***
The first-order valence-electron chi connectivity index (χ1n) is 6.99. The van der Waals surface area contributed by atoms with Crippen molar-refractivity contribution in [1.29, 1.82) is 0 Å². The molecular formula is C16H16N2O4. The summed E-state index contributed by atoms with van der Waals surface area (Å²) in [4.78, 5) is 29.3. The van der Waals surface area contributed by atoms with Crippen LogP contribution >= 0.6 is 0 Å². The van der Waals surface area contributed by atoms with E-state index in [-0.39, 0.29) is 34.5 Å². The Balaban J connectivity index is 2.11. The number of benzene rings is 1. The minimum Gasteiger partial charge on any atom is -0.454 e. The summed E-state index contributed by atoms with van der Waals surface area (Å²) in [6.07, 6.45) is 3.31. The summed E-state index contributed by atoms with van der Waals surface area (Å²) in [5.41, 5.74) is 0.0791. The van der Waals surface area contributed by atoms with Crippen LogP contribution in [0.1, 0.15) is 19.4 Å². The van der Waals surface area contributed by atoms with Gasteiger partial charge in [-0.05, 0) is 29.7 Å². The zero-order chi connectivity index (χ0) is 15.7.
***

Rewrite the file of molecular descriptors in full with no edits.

The first-order valence-electron chi connectivity index (χ1n) is 6.99. The van der Waals surface area contributed by atoms with Crippen molar-refractivity contribution in [1.29, 1.82) is 0 Å². The molecular formula is C16H16N2O4. The summed E-state index contributed by atoms with van der Waals surface area (Å²) in [4.78, 5) is 29.3. The van der Waals surface area contributed by atoms with Crippen LogP contribution >= 0.6 is 0 Å². The van der Waals surface area contributed by atoms with E-state index in [-0.39, 0.29) is 34.5 Å². The Balaban J connectivity index is 2.11. The number of benzene rings is 1. The minimum Gasteiger partial charge on any atom is -0.454 e. The summed E-state index contributed by atoms with van der Waals surface area (Å²) in [6.07, 6.45) is 3.31. The summed E-state index contributed by atoms with van der Waals surface area (Å²) in [5.41, 5.74) is 0.0791. The van der Waals surface area contributed by atoms with Crippen LogP contribution in [0.1, 0.15) is 19.4 Å². The van der Waals surface area contributed by atoms with Gasteiger partial charge in [-0.05, 0) is 29.7 Å². The zero-order chi connectivity index (χ0) is 15.7.